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December 08, 1989 - Image 44

Resource type:
Text
Publication:
The Detroit Jewish News, 1989-12-08

Disclaimer: Computer generated plain text may have errors. Read more about this.

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44

FRIDAY, DECEMBER 8, 1989

Foreign Correspondent

C

riticizing Amnesty
International is a bit
like knocking
Motherhood and Apple Pie.
The question of human
rights has, rightly and com-
mendably, become a major
issue in international poli-
tics.
And if human rights has
become a growth industry,
Amnesty International, the
1977 Nobel Peace Prize
laureate, is unquestionably
the market leader.
The 28-year-old London-
based organization, which
monitors human rights
abuses and offers a fragile
shield to prisoners of cons-
cience, is undoubtedly per-
forming a necessary task in
a hard, brutish world. For
some, Amnesty is the only
hope.
At its headquarters in
London, Amnesty's files of
letters bear testimony to the
effectiveness of the
organization's work —
whether through publicizing
a prisoner's plight in the
media, appealing to
offending governments or
mobilizing its army of sup-
porters around the world to
write letters of support and
solidarity.
"When the first 200 letters
came, the guards gave me
back my clothes," wrote one
former prisoner in the
Dominican Republic. "Then
the next 200 letters came
and the prison director came
to see me."
Membership in Amnesty
worldwide doubled from
250,000 in 1981 to 500,000 in
1986, and today it numbers
some 700,000, organized in

. -...mosisqpresepowarosientear.,

3,985 groups (almost equal
to the 4,640 political
prisoners which Amnesty
has "adopted").
The impact on the United
States in particular, accor-
ding to Amnesty officials,
has been so impressive that
the flood of new, young
recruits posed a formidable
organizational challenge.
So what's the catch? How
can one possibly fault an
organization that is so ob-
viously on the side of the
angels?
One catch, quite simply, is
that all too often the focus of
Amnesty's attention
becomes hopelessly skewed.
Liberal democracies,
which allow a free, in-
quisitive, critical press and
permit relatively easy access
to their societies, also pro-
vide the softest targets for
Amnesty — and a wealth of
material to swell its reports.
In the Middle East, Israel's
highly publicized battle to
contain rioting Palestinians
has no doubt led to trangres-
sions of Israel's high human
rights standards.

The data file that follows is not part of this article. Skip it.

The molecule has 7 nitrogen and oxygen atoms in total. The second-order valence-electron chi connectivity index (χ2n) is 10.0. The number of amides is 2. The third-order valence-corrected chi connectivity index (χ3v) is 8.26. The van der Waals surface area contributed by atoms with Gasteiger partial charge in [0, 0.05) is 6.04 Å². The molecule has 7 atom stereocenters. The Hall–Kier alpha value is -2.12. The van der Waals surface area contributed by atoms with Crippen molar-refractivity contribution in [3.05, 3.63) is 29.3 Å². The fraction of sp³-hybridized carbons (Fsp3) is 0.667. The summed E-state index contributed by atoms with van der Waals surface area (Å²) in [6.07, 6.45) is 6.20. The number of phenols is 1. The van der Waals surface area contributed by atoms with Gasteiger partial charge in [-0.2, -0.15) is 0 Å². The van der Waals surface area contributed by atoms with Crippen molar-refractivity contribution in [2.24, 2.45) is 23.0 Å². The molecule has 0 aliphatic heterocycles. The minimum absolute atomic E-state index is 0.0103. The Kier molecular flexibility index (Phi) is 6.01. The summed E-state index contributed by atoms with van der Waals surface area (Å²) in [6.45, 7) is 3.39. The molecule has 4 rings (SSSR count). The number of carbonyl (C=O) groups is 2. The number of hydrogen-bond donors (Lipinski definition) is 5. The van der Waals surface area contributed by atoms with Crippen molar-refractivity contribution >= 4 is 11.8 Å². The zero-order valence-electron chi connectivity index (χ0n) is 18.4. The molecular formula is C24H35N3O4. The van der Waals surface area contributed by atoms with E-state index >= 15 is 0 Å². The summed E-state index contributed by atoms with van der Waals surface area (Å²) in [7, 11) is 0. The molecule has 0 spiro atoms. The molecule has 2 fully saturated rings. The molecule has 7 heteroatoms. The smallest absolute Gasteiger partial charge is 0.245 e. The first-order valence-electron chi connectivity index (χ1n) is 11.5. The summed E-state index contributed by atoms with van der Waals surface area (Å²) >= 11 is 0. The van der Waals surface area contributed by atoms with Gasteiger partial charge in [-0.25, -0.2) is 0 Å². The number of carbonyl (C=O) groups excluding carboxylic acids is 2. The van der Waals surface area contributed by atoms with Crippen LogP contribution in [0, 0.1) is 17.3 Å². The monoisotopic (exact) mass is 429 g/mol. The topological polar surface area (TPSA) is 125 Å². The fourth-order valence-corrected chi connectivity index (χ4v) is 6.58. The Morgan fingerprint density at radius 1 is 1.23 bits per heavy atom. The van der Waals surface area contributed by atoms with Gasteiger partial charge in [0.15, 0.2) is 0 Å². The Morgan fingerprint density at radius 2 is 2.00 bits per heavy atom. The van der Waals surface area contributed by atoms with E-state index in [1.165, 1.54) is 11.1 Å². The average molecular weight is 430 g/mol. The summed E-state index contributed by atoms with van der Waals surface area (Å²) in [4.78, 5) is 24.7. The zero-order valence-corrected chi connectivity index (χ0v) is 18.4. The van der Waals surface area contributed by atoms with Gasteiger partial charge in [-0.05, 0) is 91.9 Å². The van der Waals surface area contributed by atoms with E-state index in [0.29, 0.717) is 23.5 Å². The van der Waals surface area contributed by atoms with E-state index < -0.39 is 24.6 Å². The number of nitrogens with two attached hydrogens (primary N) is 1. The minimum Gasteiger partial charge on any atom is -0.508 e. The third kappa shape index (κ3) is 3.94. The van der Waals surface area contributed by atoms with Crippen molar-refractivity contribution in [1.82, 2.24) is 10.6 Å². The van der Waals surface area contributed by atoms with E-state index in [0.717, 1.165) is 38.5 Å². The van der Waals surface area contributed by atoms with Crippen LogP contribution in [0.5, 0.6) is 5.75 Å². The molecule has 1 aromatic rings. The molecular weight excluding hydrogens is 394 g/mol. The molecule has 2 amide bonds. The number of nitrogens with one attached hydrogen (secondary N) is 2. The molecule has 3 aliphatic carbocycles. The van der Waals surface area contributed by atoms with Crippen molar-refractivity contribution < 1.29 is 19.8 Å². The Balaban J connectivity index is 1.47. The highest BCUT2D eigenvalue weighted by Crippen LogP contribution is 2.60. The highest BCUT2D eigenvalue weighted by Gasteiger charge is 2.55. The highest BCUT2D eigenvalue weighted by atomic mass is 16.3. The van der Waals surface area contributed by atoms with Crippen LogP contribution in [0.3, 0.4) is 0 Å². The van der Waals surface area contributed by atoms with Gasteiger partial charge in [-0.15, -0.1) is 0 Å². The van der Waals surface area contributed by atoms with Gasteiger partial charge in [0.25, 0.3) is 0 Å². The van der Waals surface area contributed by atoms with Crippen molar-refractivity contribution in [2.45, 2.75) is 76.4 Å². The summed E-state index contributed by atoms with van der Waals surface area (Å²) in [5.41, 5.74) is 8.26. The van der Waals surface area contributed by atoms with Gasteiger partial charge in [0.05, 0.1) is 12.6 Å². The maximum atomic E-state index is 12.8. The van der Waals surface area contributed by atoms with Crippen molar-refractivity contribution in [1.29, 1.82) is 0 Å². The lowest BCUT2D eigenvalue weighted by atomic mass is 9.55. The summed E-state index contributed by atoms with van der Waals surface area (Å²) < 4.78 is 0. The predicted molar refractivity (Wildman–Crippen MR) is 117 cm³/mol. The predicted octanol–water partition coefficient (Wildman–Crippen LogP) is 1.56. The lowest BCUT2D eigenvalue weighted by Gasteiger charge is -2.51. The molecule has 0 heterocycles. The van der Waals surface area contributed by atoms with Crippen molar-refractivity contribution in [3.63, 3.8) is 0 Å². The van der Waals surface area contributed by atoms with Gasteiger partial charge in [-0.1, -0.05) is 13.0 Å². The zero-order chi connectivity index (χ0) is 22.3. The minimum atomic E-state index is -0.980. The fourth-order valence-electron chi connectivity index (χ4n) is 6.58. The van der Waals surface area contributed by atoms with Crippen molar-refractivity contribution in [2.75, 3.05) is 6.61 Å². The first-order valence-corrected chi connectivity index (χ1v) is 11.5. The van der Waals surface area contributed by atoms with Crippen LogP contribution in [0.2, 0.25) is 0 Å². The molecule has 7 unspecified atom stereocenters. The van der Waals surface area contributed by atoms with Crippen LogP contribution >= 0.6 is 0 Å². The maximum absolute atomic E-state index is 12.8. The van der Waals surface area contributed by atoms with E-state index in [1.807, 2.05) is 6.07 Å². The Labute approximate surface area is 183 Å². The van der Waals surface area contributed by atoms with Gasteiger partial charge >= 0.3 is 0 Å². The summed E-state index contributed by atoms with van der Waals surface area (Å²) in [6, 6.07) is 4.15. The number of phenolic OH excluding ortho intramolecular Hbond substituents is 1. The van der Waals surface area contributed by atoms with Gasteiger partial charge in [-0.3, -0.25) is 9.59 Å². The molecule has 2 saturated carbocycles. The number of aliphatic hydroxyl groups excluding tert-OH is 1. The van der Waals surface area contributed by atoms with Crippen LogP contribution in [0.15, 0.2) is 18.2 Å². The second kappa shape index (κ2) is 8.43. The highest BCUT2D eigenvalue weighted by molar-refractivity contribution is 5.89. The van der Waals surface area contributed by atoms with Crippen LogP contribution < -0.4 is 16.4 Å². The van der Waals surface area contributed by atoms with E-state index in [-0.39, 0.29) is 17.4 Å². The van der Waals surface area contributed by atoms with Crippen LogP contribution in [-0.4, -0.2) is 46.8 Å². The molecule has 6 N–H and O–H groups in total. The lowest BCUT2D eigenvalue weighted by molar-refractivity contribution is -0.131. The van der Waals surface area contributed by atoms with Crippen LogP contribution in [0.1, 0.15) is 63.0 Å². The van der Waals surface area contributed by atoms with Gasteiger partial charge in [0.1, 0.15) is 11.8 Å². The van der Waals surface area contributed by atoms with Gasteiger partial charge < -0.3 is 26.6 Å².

Nothing that Israel has
done, however, could begin
to match the atrocities com-
mitted by its neighbors.
In Iran, over 1,200 polit-
ical prisoners were executed
last year and torture was
commonplace. In Iraq, the
regime ordered ballistic mis-
siles, tipped with chemical
warheads, to be fired into
villages inhabited by its own
Kurdish minority. Some
5,000 men, women and
children were killed on a
single day and hundreds of
thousands more fled into ex-
ile.
Yet, in Amnesty's latest
annual report, Israel, Iran
and Iraq are accorded equal

space. Moreover, in the year
under review, Amnesty in-
vestigators visited Israel on
no less than three occasions
— more than any other Mid-
dle East country — while
they made not even one visit
to Iran or Iraq.
Sensitive, perhaps, to this
inherent inequity, the
organization implicitly ac-
knowledged the imbalance
by hedging its report with a
carefully worded disclaimer:
"Amnesty International
stresses that the length of a
country's entry in its report
depends on the information
available and does not pro-
vide any basis for comparing
the extent and depth of the
organization's concern in
that country..."
While Amnesty's reports,
particularly its sections. on
Israel, receive wide media
attention, there is not a sin-
gle reported case of this
small-print being noted by
editors, for many of whom
Israel is the flavor of the
month.
There is yet another, more
insidious, catch to those
Amnesty reports: "Amnesty
represents a pro-Arab view,"
says Juliet Keen, a long-
time Amnesty member in
Britain who has vigorously
criticized Amnesty's one-
sided approach to the Middle
East. "But that's not sur-
prising because the view in
Britain is generally pro-
Arab."
Jane Moonman, head of
the British Israel Public Af-
fairs Committee (BIPAC) is
more specific. She believes
that Amnesty's bias, while
unintentional, is cemented
into the very fabric of the
organization.
Amnesty International,
she points out, was founded

'lett

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